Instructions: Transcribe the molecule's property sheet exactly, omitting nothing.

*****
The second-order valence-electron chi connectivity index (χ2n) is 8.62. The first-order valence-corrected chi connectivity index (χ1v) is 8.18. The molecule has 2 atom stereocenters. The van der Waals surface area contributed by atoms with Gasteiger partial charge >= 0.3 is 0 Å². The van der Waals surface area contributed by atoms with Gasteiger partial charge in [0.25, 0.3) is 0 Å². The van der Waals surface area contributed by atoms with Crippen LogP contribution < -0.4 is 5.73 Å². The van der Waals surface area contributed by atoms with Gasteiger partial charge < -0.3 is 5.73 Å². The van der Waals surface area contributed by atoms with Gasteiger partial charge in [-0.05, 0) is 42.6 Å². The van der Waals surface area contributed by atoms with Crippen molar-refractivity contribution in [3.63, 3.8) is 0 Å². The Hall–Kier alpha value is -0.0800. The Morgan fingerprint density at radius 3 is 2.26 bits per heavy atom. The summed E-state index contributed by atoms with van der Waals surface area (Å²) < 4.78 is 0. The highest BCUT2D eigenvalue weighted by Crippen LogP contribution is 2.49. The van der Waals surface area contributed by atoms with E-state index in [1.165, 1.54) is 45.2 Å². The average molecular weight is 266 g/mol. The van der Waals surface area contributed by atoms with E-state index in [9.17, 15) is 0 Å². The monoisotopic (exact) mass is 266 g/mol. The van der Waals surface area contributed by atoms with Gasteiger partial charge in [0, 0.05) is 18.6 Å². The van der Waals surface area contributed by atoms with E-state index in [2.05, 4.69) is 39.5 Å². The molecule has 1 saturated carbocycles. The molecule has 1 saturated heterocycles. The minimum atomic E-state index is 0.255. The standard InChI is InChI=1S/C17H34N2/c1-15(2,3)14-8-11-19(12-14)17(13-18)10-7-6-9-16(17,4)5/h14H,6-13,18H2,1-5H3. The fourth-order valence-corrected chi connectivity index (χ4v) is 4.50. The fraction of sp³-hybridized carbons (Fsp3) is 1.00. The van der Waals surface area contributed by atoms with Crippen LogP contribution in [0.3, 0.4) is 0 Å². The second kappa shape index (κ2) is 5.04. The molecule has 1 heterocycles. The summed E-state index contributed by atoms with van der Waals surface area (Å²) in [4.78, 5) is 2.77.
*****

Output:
The second-order valence-electron chi connectivity index (χ2n) is 8.62. The first-order valence-corrected chi connectivity index (χ1v) is 8.18. The molecule has 2 atom stereocenters. The van der Waals surface area contributed by atoms with Gasteiger partial charge >= 0.3 is 0 Å². The van der Waals surface area contributed by atoms with Gasteiger partial charge in [0.25, 0.3) is 0 Å². The van der Waals surface area contributed by atoms with Crippen LogP contribution < -0.4 is 5.73 Å². The van der Waals surface area contributed by atoms with Gasteiger partial charge < -0.3 is 5.73 Å². The van der Waals surface area contributed by atoms with Gasteiger partial charge in [-0.05, 0) is 42.6 Å². The van der Waals surface area contributed by atoms with Crippen molar-refractivity contribution in [3.63, 3.8) is 0 Å². The Hall–Kier alpha value is -0.0800. The Morgan fingerprint density at radius 3 is 2.26 bits per heavy atom. The summed E-state index contributed by atoms with van der Waals surface area (Å²) < 4.78 is 0. The highest BCUT2D eigenvalue weighted by Crippen LogP contribution is 2.49. The van der Waals surface area contributed by atoms with E-state index in [1.165, 1.54) is 45.2 Å². The average molecular weight is 266 g/mol. The van der Waals surface area contributed by atoms with E-state index in [9.17, 15) is 0 Å². The monoisotopic (exact) mass is 266 g/mol. The van der Waals surface area contributed by atoms with Gasteiger partial charge in [0, 0.05) is 18.6 Å². The van der Waals surface area contributed by atoms with E-state index in [2.05, 4.69) is 39.5 Å². The molecule has 1 saturated carbocycles. The molecule has 1 saturated heterocycles. The minimum atomic E-state index is 0.255. The standard InChI is InChI=1S/C17H34N2/c1-15(2,3)14-8-11-19(12-14)17(13-18)10-7-6-9-16(17,4)5/h14H,6-13,18H2,1-5H3. The fourth-order valence-corrected chi connectivity index (χ4v) is 4.50. The fraction of sp³-hybridized carbons (Fsp3) is 1.00. The van der Waals surface area contributed by atoms with Crippen LogP contribution in [0.3, 0.4) is 0 Å². The second kappa shape index (κ2) is 5.04. The molecule has 1 heterocycles. The summed E-state index contributed by atoms with van der Waals surface area (Å²) in [4.78, 5) is 2.77.